As alluded to in the press reviews, there was also a feeling that the nuns were
not entirely in control of the situation:
For their part, the nuns were out of their depth with these neurotic and manipulative
women, so week by week the viewer had to watch the nuns floundering. The nuns were
far too kind and compassionate when they needed to be firm and compassionate. (F,
early 60s, White British, retired social worker)
Clearly, ‘watching the nuns floundering’ does not provide the experience of spi-
ritual nurture that was found in The Monastery. A crucial element of that nurtur-
ing is the sense of structure and authority associated with the monks, and par-
ticularly the Abbot. This seems to result in part from the fact that the women
participants do rebel more than the men – they are constantly late for offices,
drink and talk in their rooms at night and even go to the pub. However, despite
equally caring and cogent analyses of their guests’ behaviour, the nuns are not
seen as authoritative figures in the way the monks are; authority is thus associ-
ated with masculinity and found to be lacking in femininity.
As the analysis above suggests, both the representation of religion in these pro-
grammes and its reception are highly gendered; The Monastery offers an image of
transcendent spirituality through a representation of masculinity that combines
caring with power, whilst in The Convent, the nuns are equally caring but are
seen as victims or potential victims of the programme-makers and their rebel-
lious guests. This threat to the sacred space of the real and filmed convent is dis-
turbing for some viewers, who are then unable to find in the programme the spi-
ritual comfort and resource that they sought and found in The Monastery. In this
sense The Monastery, which was hailed as a ground-breaking representation of
religion, in fact reinforces existing norms of association of the spiritual with
the masculine. Similarly, The Convent emphasises the cultural connections be-
tween femininity and affect verging on hysteria as well as between femininity
In some ways the programmes are grappling with a problem that is inherent
in Christianity itself, that is, the gendered nature of Christian virtues: relational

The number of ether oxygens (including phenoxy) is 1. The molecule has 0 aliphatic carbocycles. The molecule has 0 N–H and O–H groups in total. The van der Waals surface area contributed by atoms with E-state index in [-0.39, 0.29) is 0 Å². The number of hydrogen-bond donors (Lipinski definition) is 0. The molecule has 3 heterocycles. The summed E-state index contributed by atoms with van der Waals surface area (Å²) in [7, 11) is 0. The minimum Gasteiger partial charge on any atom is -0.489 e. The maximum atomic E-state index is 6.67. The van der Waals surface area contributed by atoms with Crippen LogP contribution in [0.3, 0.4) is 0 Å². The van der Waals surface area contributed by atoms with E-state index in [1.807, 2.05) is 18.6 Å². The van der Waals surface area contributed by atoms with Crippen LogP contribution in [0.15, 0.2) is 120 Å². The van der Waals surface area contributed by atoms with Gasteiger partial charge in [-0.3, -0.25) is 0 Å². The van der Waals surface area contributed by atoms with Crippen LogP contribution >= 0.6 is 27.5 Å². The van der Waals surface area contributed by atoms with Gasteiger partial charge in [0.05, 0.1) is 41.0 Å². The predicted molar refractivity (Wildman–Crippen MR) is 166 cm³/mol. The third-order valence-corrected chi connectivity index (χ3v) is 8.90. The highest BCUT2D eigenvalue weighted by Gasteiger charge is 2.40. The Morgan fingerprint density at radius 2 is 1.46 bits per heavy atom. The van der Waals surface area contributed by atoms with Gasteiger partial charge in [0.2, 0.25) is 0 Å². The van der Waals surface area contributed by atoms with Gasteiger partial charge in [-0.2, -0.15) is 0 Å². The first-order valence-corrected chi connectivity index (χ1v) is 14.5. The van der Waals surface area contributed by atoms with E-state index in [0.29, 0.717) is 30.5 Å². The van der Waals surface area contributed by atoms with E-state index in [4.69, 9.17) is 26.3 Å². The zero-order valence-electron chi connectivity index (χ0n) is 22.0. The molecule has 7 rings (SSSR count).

work is still women’s work, and putting others before oneself is a requirement of
many feminine roles. Thus the caring characteristics which seem extraordinary
in the monks become ordinary when associated with women. In one review of
The Convent, published in The Guardian, sociologist of religion Kristin Aune ar-
gues that the women participants’ rebellion in The Convent is illustrative of a
general trend of women being dissatisfied with the church because it does not
provide spaces for anything other than traditional feminine roles: ‘Since indus-
trialisation, the church has operated alongside the private sphere of the home.
Home-centred women without careers have been its backbone, running coffee
mornings, visiting sick parishioners and teaching at Sunday school’ (Aune
2006: 32). Both the experience of watching The Monastery and the retreats at
Worth offered an escape from this domesticated participation in religion,
which has traditionally been expected of women, to my mainly women respond-
ents. Off-the-record conversations with some made it clear that feminist critiques
of the patriarchal structure of the Catholic Church were being put ‘on hold’ in
order to become immersed in the quiet and nurturing situation offered by the re-
treat experience. For these women, as Aune suggests, the realities of parish life
may be less alluring than the ‘extraordinary’ spaces of the retreat and the pro-
gramme. The latter are even mo re extraordinary because of their masculinity,
which in time-honoured manner is associated with spirituality and, more inno-
vatively, with caring (Thomas 2011).
Both programmes, then, raise the unresolved question of gender in spiritual
lives and experiences in religious cultures in contemporary Britain; they also il-
luminate some of the tensions between secular and religious currents in British
society. In particular, the press reception of The Monastery expresses a tension
between the adoption of a secular (or even secularist), ironic mode and a dis-
course of ‘being seduced by religion’ and of finding something in the programme
that is lacking in contemporary consumerist ways of life. The version of religion
that is attractive to reviewers in the ‘quality’ papers and to my mainly middle-
class retreatants is focused on prayer and silence, offering an escape from, or
containment of, the affective excesses of much contemporary lifest yle and reality
television; it is also aesthetically pleasing. This finding is consistent with the in-
crease in attendance at cathedral services as opposed to ordinary parish serv-
ices, where attendance is in decline (Thinking Anglicans 2011); it seems that a
desirable version of Christianity in a context where a secular stance is often
the mark of education and ‘middle-classness’ needs to be both spiritual and
spectacular. The success of The Monastery with professional critics and audien-
ces is in part explained by its combination of these two elements with caring
4 Religion for a Postsecular Society?
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4 Religion for a Postsecular Society?